Brouillette detailed how the city supplies its customers with power through three sources: its main baseload power from the Prairie State Energy Campus, its NextEra Energy purchase contract and the power RMU produces on its own.

The city and IMPA seek work to balance supply and demand when providing electricity to customers.

"Rochelle taking steps to hedge our power the way that we do has really protected us from the market volatility right now," RMU Superintendent of Electric Operations Blake Toliver said. "And that's why we've been able to keep our rates so stable. If you look all around us, rates are going crazy with these other utilities because they're buying. And we've been able to hedge."

During peak power days, the RMU generation plant runs in an effort to minimize the city's need to pay more for power off the market to supply residents with. Brouillette also modeled what a potential solar power resource might look like for the city in the future if it decided it wanted to add that to its portfolio.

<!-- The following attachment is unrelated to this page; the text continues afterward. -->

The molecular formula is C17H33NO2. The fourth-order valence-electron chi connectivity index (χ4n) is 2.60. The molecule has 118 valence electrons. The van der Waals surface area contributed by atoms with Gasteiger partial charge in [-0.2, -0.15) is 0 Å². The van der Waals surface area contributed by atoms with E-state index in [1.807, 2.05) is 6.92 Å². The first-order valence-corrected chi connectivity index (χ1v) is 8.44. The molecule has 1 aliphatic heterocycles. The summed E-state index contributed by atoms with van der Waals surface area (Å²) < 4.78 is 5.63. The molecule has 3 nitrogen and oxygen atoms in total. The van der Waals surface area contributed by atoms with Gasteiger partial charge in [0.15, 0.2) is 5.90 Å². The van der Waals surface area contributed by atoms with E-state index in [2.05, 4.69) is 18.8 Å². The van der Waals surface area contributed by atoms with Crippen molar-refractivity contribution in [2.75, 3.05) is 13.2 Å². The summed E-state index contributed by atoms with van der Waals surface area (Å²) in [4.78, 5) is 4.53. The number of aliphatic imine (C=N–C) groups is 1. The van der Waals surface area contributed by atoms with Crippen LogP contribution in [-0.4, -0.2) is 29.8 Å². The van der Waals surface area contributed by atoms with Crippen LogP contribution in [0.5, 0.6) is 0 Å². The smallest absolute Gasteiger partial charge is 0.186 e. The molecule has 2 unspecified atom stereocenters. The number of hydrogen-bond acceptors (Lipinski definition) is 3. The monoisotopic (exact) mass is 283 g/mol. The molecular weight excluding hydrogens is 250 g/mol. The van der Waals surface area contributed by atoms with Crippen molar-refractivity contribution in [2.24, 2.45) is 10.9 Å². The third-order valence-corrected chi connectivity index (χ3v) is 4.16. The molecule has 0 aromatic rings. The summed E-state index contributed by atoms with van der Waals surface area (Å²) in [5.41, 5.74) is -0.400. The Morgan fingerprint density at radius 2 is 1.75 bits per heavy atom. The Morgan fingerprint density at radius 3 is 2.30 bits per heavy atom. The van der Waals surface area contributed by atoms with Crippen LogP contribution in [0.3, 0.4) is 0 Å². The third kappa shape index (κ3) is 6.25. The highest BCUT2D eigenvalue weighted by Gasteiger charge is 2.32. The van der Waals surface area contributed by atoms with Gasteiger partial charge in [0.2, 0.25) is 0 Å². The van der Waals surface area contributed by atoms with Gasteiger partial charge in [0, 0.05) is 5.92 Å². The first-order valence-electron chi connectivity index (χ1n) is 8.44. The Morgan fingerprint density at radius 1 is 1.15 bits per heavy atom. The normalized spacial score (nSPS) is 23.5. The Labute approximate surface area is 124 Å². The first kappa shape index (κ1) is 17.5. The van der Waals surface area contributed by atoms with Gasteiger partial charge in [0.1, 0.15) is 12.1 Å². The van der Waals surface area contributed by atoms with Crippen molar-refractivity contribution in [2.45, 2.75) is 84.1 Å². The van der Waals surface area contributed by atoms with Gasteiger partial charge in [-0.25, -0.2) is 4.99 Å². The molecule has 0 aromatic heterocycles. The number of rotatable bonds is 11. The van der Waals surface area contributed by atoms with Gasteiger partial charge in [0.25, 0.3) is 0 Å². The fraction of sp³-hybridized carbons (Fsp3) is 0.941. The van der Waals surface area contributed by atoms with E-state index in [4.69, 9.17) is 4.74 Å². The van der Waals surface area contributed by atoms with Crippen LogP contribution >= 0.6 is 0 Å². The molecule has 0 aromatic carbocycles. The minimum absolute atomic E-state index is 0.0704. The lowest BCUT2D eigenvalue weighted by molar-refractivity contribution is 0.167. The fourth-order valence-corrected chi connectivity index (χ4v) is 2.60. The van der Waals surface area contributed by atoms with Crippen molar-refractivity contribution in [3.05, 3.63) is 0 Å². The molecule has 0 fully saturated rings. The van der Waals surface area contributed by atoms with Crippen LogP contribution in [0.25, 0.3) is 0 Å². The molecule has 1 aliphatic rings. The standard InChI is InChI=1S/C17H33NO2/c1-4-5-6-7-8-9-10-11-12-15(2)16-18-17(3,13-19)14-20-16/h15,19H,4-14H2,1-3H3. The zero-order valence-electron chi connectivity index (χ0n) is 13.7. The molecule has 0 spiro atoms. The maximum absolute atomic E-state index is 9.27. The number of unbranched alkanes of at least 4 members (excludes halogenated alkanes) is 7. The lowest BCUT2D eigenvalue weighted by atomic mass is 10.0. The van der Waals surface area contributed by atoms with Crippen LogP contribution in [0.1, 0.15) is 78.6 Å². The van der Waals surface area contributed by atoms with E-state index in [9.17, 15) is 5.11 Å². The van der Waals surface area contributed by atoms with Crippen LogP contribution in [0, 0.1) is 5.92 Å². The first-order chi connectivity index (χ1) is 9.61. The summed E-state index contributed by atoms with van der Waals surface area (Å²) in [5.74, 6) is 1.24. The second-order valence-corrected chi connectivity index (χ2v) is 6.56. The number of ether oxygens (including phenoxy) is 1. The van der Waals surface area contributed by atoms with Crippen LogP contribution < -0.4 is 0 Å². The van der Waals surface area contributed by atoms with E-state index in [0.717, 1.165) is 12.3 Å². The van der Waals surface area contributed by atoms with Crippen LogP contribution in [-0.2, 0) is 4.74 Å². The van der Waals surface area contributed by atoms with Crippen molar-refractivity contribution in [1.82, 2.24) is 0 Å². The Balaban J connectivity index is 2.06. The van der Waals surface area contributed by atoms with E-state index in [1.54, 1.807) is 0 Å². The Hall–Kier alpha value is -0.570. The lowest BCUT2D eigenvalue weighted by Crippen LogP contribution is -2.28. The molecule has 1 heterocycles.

Message board

The council unanimously approved the purchase of a digital message display board trailer for $15,394.50 for its public works department. 

The city has one other trailer like it that's 10 years old and it’s utilized for things like road work zones, city events, emergency repairs, detours and weather-related emergencies.

The city often has projects in multiple locations at the same time and adding an additional message display board will provide information at each end of a work zone or a separate location.


Rochelle Police Department Sgt. Jason Bergeron was recognized after he retired last month after 22 years of service.